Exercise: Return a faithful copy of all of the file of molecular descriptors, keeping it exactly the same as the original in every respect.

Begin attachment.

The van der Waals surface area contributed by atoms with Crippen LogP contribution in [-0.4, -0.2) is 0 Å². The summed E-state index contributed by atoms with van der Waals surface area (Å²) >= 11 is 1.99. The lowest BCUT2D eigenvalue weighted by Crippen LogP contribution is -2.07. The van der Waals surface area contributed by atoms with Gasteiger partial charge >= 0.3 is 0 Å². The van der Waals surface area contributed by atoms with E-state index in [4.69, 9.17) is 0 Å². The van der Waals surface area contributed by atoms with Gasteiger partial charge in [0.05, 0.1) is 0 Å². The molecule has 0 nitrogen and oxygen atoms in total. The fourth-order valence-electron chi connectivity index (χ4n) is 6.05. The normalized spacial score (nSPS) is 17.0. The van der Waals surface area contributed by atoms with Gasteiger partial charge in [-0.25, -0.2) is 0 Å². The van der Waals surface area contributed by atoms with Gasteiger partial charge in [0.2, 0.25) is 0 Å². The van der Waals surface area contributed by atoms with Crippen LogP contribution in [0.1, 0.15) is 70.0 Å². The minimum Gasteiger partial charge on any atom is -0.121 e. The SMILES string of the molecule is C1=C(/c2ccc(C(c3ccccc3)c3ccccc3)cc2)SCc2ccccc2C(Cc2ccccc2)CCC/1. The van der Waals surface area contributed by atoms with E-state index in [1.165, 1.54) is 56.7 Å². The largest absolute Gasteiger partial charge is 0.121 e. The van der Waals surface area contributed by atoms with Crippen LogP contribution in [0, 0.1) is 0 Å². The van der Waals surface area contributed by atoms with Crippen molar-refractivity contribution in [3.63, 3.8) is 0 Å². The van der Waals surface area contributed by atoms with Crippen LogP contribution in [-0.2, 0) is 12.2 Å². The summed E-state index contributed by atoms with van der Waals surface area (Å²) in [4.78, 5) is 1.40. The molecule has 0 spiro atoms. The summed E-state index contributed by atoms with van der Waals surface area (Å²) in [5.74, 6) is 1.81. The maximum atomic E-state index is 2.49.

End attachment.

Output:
The van der Waals surface area contributed by atoms with Crippen LogP contribution in [-0.4, -0.2) is 0 Å². The summed E-state index contributed by atoms with van der Waals surface area (Å²) >= 11 is 1.99. The lowest BCUT2D eigenvalue weighted by Crippen LogP contribution is -2.07. The van der Waals surface area contributed by atoms with Gasteiger partial charge >= 0.3 is 0 Å². The van der Waals surface area contributed by atoms with E-state index in [4.69, 9.17) is 0 Å². The van der Waals surface area contributed by atoms with Gasteiger partial charge in [0.05, 0.1) is 0 Å². The molecule has 0 nitrogen and oxygen atoms in total. The fourth-order valence-electron chi connectivity index (χ4n) is 6.05. The normalized spacial score (nSPS) is 17.0. The van der Waals surface area contributed by atoms with Gasteiger partial charge in [-0.25, -0.2) is 0 Å². The van der Waals surface area contributed by atoms with Gasteiger partial charge in [0.2, 0.25) is 0 Å². The van der Waals surface area contributed by atoms with Crippen LogP contribution in [0.1, 0.15) is 70.0 Å². The minimum Gasteiger partial charge on any atom is -0.121 e. The SMILES string of the molecule is C1=C(/c2ccc(C(c3ccccc3)c3ccccc3)cc2)SCc2ccccc2C(Cc2ccccc2)CCC/1. The van der Waals surface area contributed by atoms with E-state index in [1.165, 1.54) is 56.7 Å². The largest absolute Gasteiger partial charge is 0.121 e. The van der Waals surface area contributed by atoms with Crippen LogP contribution in [0, 0.1) is 0 Å². The van der Waals surface area contributed by atoms with Crippen molar-refractivity contribution in [3.63, 3.8) is 0 Å². The van der Waals surface area contributed by atoms with Crippen LogP contribution in [-0.2, 0) is 12.2 Å². The summed E-state index contributed by atoms with van der Waals surface area (Å²) in [4.78, 5) is 1.40. The molecule has 0 spiro atoms. The summed E-state index contributed by atoms with van der Waals surface area (Å²) in [5.74, 6) is 1.81. The maximum atomic E-state index is 2.49.